The sheer number of patents in the U.S. is fueling frivolous litigation and drastic action is needed to make patents more difficult to obtain and easier to invalidate, U.S. Circuit Judge Richard Posner of the Seventh Circuit said Tuesday. > more ... (0 comments)
Lev’s post about Obama’s frustrating “me-too!” obsession with deficits put me in mind of a cartoon I’ve always wished someone would come up with. … So I just came up with it myself.
It’s always nice to see a bright beam of fiscal reason in a room darkened by media-enabled thoughtgarbage:
Bill Gross is the manager director of PIMCO, which makes him one of the most important bond traders in the world, if not the most important. And so his exit from the Treasury market a few months ago, plus his intense and very public concern over the deficit, has attracted a lot of concern. [...]
[I]n an unusual mid-month note to his investors, Gross hammered the “anti-Keynesians” in both parties who believe “that fiscal conservatism equates to job growth.” The truth, he says, is just the opposite. “Fiscal balance alone will not likely produce 20 million jobs over the next decade. The move towards it, in fact, if implemented too quickly, could stultify economic growth.” [...]
So what should we do? “Government must temporarily assume a bigger, not a smaller, role in this economy, if only because other countries are dominating job creation with kick-start policies that eventually dominate global markets.” But what about the deficit? “Deficits are important, but their immediate reduction can wait for a stronger economy and lower unemployment. Jobs are today’s and tomorrow’s immediate problem.”…
Gross’s credentials as a deficit hawk are unimpeachable, but he’s arguing here that, to be a deficit hawk over the long term, you need to be jobs-focused now, as no economy with 9 percent unemployment is going to achieve the growth necessary to get its deficit under control. And he’s right.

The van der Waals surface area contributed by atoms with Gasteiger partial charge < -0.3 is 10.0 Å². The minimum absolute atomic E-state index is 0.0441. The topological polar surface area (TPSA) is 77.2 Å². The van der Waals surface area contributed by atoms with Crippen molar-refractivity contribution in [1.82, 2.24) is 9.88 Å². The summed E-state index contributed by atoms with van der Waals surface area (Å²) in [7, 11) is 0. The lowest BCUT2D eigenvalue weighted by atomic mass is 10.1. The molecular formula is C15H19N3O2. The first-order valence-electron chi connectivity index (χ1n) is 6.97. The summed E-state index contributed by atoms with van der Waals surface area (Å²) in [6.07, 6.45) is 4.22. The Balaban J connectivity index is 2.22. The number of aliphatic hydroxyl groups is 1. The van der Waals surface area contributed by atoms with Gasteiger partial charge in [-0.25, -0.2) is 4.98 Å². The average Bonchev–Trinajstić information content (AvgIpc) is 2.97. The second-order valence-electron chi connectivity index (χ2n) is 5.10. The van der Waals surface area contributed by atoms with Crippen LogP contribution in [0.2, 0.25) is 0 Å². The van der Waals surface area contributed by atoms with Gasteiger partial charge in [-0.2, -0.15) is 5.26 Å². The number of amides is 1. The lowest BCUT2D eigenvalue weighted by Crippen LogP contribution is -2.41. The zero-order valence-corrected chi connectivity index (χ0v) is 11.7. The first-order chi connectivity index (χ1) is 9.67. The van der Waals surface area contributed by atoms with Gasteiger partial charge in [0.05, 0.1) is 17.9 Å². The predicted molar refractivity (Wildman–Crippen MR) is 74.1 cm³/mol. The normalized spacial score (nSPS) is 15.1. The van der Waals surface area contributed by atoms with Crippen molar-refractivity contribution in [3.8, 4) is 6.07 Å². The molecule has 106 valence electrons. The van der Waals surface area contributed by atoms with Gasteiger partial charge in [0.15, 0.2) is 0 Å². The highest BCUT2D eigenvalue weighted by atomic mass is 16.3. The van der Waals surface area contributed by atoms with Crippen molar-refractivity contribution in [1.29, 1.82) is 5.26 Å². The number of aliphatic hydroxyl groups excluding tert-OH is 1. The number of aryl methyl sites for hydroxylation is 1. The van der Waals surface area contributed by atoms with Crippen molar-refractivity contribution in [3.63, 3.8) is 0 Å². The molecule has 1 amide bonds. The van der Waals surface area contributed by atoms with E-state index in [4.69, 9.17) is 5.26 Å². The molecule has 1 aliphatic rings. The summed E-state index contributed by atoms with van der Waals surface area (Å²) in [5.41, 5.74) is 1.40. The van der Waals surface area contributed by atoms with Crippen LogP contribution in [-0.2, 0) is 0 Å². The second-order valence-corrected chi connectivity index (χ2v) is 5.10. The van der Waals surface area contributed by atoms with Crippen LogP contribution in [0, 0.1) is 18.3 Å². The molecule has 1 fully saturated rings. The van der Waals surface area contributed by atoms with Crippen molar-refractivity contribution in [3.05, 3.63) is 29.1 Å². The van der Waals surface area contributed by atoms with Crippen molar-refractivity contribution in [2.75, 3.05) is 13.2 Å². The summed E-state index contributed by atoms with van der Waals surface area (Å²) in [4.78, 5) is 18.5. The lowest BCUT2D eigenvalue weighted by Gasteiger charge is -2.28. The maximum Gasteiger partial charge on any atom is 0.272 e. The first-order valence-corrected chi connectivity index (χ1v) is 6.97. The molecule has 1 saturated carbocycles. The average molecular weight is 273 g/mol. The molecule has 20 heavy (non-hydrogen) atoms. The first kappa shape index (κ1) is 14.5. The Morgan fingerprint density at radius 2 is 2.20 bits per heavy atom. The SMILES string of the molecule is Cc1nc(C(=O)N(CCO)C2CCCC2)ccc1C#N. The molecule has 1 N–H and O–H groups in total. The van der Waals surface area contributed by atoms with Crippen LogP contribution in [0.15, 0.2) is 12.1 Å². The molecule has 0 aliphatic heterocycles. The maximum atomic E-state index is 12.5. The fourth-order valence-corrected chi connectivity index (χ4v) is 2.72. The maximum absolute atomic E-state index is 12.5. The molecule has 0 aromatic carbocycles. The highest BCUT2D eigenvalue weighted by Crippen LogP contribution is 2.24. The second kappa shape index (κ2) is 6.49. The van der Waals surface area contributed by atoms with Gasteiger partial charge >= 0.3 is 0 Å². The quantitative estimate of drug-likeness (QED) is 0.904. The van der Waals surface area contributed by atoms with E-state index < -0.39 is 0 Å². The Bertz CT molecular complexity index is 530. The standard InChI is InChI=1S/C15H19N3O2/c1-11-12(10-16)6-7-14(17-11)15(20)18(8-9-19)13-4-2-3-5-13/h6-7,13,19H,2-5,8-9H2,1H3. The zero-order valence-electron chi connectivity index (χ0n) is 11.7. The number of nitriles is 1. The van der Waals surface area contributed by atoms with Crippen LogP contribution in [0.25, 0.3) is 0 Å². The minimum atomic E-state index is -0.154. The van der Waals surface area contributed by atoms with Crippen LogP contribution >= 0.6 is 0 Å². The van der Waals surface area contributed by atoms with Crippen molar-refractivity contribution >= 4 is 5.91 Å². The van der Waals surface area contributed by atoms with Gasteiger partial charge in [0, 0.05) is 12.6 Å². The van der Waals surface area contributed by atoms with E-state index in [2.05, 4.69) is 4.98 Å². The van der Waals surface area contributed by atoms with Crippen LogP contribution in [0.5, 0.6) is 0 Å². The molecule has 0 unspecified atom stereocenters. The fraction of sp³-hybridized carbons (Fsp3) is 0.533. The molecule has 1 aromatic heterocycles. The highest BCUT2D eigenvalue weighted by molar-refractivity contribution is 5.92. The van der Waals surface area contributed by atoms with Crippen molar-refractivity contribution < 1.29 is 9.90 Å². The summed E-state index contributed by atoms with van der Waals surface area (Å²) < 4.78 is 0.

Will his words be heard in the media cavalcade driving every policymaker to be “serious” about the deficit right now?
h/t Anne Laurie
I’m used to a lot of dirty tricks from politicians, but this is pretty shameless:
Wisconsin’s new Republican governor has framed his assault on public worker’s collective bargaining rights as a needed measure of fiscal austerity during tough times.
The reality is radically different. Unlike true austerity measures — service rollbacks, furloughs, and other temporary measures that cause pain but save money — rolling back worker’s bargaining rights by itself saves almost nothing on its own. But Walker’s doing it anyhow, to knock down a barrier and allow him to cut state employee benefits immediately.
Furthermore, this broadside comes less than a month after the state’s fiscal bureau — the Wisconsin equivalent of the Congressional Budget Office — concluded that Wisconsin isn’t even in need of austerity measures, and could conclude the fiscal year with a surplus. In fact, they say that the current budget shortfall is a direct result of tax cut policies Walker enacted in his first days in office.
Nothing like a ginned up crisis to create a handy opportunity to get your way.
Come to think of it, doesn’t this sound like what the Republicans in Congress did under George W.? Run up trillions of dollars in debt and then turn around and start screaming about how America is on the brink of financial collapse? Say what you want about them, they’re pretty crafty.